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Mozart’s last symphony picked up its nickname “Jupiter” in London around 1820. Some think it’s a reference to the loftiness of Mozart’s ideas. Others point to the opening of the symphony and say that they hear the “thunderbolts of Jupiter.”
But as impressive as this opening movement may be, the real news is in the last movement, whose concluding section is a masterpiece of the art of counterpoint, weaving together the musical fabric from individual strands of melody.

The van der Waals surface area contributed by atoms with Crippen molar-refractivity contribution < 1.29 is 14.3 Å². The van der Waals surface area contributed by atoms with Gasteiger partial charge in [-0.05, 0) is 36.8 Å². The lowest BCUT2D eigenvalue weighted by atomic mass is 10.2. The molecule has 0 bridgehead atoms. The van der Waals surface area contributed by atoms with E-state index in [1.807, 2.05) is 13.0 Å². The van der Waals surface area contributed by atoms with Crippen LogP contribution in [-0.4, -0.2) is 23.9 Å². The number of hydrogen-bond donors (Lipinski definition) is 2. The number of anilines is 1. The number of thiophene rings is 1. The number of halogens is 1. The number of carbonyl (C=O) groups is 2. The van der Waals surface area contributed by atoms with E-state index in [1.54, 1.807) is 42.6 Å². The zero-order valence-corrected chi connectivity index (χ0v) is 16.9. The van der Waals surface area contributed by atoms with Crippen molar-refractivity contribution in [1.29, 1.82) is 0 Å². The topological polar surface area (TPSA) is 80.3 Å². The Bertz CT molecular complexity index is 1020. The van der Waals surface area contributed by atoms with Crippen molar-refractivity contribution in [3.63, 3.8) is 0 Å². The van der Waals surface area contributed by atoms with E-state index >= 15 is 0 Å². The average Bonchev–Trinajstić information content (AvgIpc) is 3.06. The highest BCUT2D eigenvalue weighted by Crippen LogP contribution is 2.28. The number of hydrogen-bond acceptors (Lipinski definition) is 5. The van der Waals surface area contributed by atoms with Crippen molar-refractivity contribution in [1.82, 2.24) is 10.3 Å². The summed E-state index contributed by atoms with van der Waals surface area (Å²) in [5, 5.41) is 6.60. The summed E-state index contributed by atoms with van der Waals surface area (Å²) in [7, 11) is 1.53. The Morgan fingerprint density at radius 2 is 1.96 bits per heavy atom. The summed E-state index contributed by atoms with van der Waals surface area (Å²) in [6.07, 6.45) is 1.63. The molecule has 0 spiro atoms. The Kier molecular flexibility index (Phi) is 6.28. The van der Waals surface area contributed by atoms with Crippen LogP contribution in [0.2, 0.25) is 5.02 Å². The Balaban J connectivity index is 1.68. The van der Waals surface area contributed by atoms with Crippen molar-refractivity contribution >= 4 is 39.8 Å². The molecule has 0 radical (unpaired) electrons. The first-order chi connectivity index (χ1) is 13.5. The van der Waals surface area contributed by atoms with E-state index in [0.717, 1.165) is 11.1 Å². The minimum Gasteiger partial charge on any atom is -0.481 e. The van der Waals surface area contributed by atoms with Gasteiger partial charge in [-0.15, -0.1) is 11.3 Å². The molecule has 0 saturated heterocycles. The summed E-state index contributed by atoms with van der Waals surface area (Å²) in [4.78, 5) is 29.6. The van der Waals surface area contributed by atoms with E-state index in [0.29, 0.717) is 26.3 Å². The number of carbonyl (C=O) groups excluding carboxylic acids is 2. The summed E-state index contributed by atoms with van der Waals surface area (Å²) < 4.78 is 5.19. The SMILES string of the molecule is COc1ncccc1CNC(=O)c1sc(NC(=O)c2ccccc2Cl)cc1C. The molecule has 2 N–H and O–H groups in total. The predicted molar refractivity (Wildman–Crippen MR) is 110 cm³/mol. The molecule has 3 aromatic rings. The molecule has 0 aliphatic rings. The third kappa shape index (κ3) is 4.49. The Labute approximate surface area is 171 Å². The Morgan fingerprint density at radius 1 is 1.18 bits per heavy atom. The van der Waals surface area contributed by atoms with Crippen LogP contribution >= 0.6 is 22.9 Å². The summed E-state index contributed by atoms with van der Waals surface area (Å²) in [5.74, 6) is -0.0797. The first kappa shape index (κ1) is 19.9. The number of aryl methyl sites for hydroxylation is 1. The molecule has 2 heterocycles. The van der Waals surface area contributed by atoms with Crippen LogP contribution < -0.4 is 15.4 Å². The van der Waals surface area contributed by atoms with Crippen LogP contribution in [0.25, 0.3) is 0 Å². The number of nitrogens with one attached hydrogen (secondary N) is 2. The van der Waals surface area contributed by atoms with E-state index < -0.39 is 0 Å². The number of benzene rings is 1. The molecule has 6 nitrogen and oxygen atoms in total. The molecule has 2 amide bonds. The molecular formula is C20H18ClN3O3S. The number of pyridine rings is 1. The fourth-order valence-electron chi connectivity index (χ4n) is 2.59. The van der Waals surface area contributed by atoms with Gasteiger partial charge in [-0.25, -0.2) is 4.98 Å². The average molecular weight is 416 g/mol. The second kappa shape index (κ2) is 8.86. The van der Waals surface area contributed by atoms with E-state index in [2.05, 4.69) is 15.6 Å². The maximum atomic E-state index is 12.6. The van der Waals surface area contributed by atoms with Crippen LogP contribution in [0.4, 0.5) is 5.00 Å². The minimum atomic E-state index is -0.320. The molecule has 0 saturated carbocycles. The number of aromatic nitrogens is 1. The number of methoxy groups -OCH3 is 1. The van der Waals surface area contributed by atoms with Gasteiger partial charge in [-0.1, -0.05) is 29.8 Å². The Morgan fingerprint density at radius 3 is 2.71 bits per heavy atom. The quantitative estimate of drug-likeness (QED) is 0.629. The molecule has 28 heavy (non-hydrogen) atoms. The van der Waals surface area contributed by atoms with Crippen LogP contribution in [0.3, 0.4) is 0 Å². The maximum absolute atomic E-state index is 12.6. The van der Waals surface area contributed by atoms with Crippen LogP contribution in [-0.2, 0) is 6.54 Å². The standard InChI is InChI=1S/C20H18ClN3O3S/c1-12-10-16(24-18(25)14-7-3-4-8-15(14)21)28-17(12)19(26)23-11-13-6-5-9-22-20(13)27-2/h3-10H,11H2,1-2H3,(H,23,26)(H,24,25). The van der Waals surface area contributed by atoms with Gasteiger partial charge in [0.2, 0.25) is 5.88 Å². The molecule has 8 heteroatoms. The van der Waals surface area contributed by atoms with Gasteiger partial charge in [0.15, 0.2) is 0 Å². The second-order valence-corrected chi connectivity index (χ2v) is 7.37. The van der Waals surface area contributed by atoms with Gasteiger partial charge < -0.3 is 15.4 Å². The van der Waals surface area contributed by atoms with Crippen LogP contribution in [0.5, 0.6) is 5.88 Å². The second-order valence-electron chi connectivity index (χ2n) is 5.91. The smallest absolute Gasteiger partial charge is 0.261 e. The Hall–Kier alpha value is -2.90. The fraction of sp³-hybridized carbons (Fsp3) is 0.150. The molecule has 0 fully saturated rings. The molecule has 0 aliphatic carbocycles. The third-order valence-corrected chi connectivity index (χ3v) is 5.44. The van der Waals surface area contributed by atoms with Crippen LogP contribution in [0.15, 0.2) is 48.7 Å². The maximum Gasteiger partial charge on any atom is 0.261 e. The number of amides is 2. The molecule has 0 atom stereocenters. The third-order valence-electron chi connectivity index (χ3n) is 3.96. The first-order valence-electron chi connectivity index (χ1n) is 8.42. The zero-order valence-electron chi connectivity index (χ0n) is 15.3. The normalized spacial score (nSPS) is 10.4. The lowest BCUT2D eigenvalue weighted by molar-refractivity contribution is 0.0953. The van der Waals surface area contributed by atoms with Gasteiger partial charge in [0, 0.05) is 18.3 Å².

Mozart learned that art from Bach, thanks to Baron van Swieten, a diplomat in Vienna. In those days Baroque music was old music, not in wide circulation, but at the baron’s house Bach and Handel were very much in fashion. Soon after Mozart arrived in Vienna, he started going every Sunday at noon to the baron’s home.
Mozart’s study of Bach enabled him to incorporate the legacy of Baroque counterpoint into the structure of the Classical symphony.
The last movement of the Jupiter introduces five simple themes:
These themes mix and mingle until finally they are all combined. A late nineteenth century writer commented: “[The five themes], all in perfect harmony, are enough to give Bach a headache.”